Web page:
...So I made this rocket over the past few months, all while procrastinating on joining this forum.
Inspired by a finishing move from the anime Tengen Toppa Gurren Lagann, I decided to make an oddroc with the form of a spinning conical 'drill' which would be powered by a pair of canted green Aerotech G76 motors. It would have a hole through the center, allowing it to spin about a 1/2" rod when launched, and I wasn't sure how to recover it.
I figured this would be horribly unsafe, so I shelved the idea for a month until I realized that I could write a simulation for it, and even use that as a final project for one of my college classes. So, I started going through designs, trying to figure out how to get the rocket to eject a parachute large enough to support it, without risking tangles caused by the separation of two spinning parts.
I eventually selected rear-ejection: the motors sit diagonally in a 4-inch phenolic coupler tube that is 7 inches long, which contains a baffle system to prevent burning particles from poking holes in the parachute. You can see the internal structure here:
If you're wondering why the spin induced by the motors is in the opposite direction of the flutes on the drill, don't complain to me: they animated it that way. Also, on its first flight, I put some dog barf in just in case, and I plan to keep doing that. Better safe than sorry!
This slides into the body of the rocket, which is underpinned by an 11-inch-long piece of 4" tube, and has "centering rings" (I don't know if you can call them that) around it creating the conical profile of the rocket. At the front, inside a centering ring, is a 29mm phenolic tube that seals with the aluminum tube from the motor canister, preventing ejection gases from exhausting through the launch lugs in the top and the bottom. That centering ring has another pair of eyebolts matching the ones on the motor canister, to one of which the shock cord is tied. (Both are there for balance).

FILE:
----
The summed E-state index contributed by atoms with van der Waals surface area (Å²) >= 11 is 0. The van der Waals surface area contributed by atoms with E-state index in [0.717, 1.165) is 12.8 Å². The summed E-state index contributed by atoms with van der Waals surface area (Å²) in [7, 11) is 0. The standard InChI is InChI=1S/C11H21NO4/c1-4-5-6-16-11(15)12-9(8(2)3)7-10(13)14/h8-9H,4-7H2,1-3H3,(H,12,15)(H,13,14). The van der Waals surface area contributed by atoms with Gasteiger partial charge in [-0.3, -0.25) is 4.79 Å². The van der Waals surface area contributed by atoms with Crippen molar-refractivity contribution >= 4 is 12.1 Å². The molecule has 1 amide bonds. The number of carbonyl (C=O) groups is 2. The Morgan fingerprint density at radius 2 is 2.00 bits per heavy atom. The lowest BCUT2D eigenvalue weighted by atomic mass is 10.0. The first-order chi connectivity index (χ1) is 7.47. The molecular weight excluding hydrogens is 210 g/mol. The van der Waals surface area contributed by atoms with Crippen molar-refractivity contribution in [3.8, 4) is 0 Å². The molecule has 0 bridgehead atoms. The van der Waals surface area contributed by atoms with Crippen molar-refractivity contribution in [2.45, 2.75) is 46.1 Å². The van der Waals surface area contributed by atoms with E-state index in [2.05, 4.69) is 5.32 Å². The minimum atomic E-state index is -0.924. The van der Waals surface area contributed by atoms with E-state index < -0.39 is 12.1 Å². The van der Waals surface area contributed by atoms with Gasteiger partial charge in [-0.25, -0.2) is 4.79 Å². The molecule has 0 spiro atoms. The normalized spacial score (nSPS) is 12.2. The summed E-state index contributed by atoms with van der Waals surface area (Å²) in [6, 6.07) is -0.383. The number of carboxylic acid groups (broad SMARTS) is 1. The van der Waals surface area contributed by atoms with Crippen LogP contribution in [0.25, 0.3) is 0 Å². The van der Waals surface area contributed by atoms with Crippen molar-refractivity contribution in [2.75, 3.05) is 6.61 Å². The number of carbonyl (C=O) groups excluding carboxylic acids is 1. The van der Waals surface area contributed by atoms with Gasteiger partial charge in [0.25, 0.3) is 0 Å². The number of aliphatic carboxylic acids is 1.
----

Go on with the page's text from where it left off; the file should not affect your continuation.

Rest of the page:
That leaves a donut-shaped space around the 29mm tube for a parachute to go, so I purchased a 48" Spherachute, which fit perfectly into the space available along with Kevlar shock cord, and matched the expected 5.5 pound weight of the rocket.
At the nose, I have a piece of nylon with a brass tube (.5 inch ID for a launch lug) press-fit into a hole bored through it, and the nylon was turned on a lathe to fit into the 29mm phenolic tube and have a conical surface lining up with the rest of the conical shape of the rocket.
For the skin, I epoxied two pieces of posterboard around the rocket, forming a conical surface. On top of this, I put a layer of 4-oz fiberglass, 2mm aero-mat (http://www.acpsales.com/Aero-Mat.html) foam for thickness, then two more layers of fiberglass. This I painted green and silver to match the Giga Drill Breaker concept that inspired the whole deal, and was finally finished.
Obligatory non-standard "dumb rocket picture":
I launched it at the February 2012 ROC launch, which was terribly windy, but I would not be stopped from launching my new rocket.
Well, here's how it went: